Home | 365 Days for Travelers
by Ji Yun (1724 - 1805, Qing Dynasty)
English translation: William Chong

Faults so numerous like the autumn grass
that cannot be completely removed;
Learning so shallow akin to the spring snow
that cannot thicken.

Who planted those bamboos
that makes such beautiful sounds,
Such melody that befits a carefree official;
I compete not amongst spring’s blossoms,
but alone guard my moral purity
while awaiting winter.

In the middle of the night,
I long to return to a distant hermitage,
To capture the beauty of autumn
depicted on four painting panels;
Before my bed,
I notice not the end of my riches;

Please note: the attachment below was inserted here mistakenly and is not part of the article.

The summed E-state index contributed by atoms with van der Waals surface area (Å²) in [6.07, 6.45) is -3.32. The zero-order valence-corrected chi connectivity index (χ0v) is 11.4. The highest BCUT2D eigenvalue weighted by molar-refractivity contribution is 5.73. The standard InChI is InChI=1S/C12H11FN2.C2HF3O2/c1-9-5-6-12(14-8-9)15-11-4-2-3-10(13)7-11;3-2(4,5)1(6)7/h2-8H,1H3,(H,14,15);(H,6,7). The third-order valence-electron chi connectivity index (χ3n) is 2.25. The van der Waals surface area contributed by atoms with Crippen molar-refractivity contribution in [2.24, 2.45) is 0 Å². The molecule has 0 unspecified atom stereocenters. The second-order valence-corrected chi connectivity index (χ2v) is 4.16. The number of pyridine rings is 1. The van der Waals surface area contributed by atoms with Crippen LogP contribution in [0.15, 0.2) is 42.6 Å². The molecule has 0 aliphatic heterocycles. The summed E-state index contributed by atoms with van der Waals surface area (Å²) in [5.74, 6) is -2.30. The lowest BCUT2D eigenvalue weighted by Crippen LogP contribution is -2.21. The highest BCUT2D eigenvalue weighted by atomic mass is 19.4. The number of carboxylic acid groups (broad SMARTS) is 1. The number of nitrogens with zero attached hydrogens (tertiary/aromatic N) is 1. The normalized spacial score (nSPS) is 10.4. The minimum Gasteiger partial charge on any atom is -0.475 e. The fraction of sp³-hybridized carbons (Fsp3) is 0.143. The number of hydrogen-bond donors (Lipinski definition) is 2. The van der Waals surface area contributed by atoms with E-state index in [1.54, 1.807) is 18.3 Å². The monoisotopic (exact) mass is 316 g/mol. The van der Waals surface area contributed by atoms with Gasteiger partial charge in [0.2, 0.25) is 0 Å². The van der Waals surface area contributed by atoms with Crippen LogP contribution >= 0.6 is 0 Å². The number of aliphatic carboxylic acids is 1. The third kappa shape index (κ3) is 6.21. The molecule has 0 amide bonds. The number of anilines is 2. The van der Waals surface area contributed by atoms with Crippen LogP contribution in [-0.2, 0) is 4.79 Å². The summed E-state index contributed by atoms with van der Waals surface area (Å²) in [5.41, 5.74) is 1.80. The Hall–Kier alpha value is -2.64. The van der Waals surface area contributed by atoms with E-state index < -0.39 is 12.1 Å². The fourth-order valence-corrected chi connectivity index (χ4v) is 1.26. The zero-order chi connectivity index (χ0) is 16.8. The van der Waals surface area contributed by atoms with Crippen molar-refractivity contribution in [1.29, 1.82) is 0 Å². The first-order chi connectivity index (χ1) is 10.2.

Before my mirror,
I cannot make my silver hair grow long.

An acquaintance comes from Jiangnan
at the time of the waxing crescent,
In his leisurely travel, three full moons passed.
Dawn follows as the moon dips into the horizon,
while at dusk the moon too appears;
Who is to say that the moon is callous,
accompanying one even though
it is a thousand miles away.

── from Yuewei Caotang Biji (Notes on a Minutely Observed Thatched Hut)